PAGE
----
Fintech and Financial Inclusion: The need to focus on digitally-enabled financial services in the upcoming Budget
Every year, the Central Government makes a financial pledge in the form of Union Budget. In the Budget declaration, the annual fiscal roadmap to be followed during the next financial year is presented. While certain market expectations are met, certain others are overlooked, and citizens and businesses are left to scramble to understand how the Budget will affect them.
Hence, the 2019 Union Budget needs to underline its commitment to the long-term success of its flagship public initiatives, such as financial inclusion.
Financial inclusion, digital India, and the role of Fintech
According to a 2018 report released by the World Bank, India is home to the second-largest unbanked population in the world. More than 19 crore adults in the country are currently unbanked, accounting for around 11 percent of the global unbanked population. To put this number in context, consider this - the next two countries on the list, Pakistan and Indonesia, cumulatively have around 19.5 crore unbanked adults within their borders.
India’s massive unbanked population is not the only problem. Despite the success of schemes such as the Jan DhanYojana, the number of Indians using financial services on a regular basis is still quite low. In fact, over half of the 31 crore bank accounts opened as part of the Jan DhanYojana are reported to have remained inactive during the 2017-18 fiscal. (Source)
These issues are but mere symptoms of the fact that paper money remains the dominant medium of financial transactions within the Indian economy, despite large-scale policy changes such as the demonetisation drive. Cash in circulation averaged at 10.9 percent as a share of the GDP during 2018 fiscal and is expected to grow further during the current financial period.
This makes it clear that the government needs to look beyond conventional channels and look at those creating an impact.
In India, top fintech platforms have been driving financial inclusion through innovative products and services, created to fulfil the market gaps left by the traditional BFSI infrastructure. Digital technology and lean, cloud-based service delivery models allow fintech service providers to reach out to the unserved and underserved masses at lower costs.
By making budgetary allocations aimed at bolstering the growth of the Indian fintech ecosystem, the government can significantly improve the access to banking and financial services to all consumer segments, across geographies. This is why it should focus on easing regulations governing customer onboarding and KYC processes on fintech platforms.
Allocations aimed at improving the existing digital infrastructure across India will also be most welcome. Doing so will not only help smoothen the delivery of financial services to the end-user but will also maximise the benefit that Indian masses derive from fintech products.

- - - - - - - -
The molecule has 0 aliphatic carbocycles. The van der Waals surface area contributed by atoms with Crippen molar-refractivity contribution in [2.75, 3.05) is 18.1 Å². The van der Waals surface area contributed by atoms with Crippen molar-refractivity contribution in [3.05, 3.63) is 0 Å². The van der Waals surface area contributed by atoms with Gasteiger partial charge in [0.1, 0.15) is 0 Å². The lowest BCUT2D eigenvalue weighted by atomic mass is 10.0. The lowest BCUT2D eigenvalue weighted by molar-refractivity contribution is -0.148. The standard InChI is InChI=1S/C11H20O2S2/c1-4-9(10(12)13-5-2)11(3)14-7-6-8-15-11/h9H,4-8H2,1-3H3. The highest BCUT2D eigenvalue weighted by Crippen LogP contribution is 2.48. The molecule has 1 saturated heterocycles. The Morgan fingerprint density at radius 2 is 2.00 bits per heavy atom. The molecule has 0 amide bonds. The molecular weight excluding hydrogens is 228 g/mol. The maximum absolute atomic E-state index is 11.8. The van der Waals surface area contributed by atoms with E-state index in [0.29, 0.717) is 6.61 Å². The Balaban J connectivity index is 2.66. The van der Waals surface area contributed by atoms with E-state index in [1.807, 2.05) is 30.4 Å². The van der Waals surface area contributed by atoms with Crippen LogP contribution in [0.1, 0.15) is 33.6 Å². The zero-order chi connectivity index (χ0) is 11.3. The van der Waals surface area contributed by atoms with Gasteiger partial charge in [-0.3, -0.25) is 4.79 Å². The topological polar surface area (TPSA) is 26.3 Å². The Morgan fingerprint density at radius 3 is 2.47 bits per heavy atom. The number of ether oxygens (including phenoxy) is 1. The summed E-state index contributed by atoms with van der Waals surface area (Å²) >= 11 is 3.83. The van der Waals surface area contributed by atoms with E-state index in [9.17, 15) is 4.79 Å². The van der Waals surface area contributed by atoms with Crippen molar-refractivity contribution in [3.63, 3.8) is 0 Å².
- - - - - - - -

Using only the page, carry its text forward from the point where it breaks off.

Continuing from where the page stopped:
Ensuring greater availability and accessibility to the Aadhaar stack should also be considered in the upcoming budget. The access to this centralised financial database can enable significantly swifter and more hassle-free customer on-boarding processes on fintech platforms.
Promoting fintech services such as lending and digital payments should also be a priority. Popularising such services will help private players realise the massive business potential of this relatively unexplored market, and take financial services, digitally, to the country’s unserved and underserved consumer demographics.
The government must also consider recognising P2P lending as an alternative investment asset class. Leading P2P lending platforms provide investors with a lucrative opportunity to earn higher returns, while also fulfiling the capital requirements of creditworthy borrowers, both individual and businesses.
Most P2P players are of the opinion that increasing the current investment cap of Rs 10 lakh on P2P lending platforms will attract more citizens with high disposable income to lend to their fellow citizens. This could not only help investors generate higher returns through their surplus capital, but will also stimulate economic activity by increasing the availability and accessibility of credit for those who have traditionally been denied it, such as the MSMEs and students.
Overall, the upcoming Union Budget needs to be a strong one with a focus on driving long-term growth – for India, its economy, its business, and its citizens.
(Disclaimer: The views and opinions expressed in this article are those of the author and do not necessarily reflect the views of YourStory.)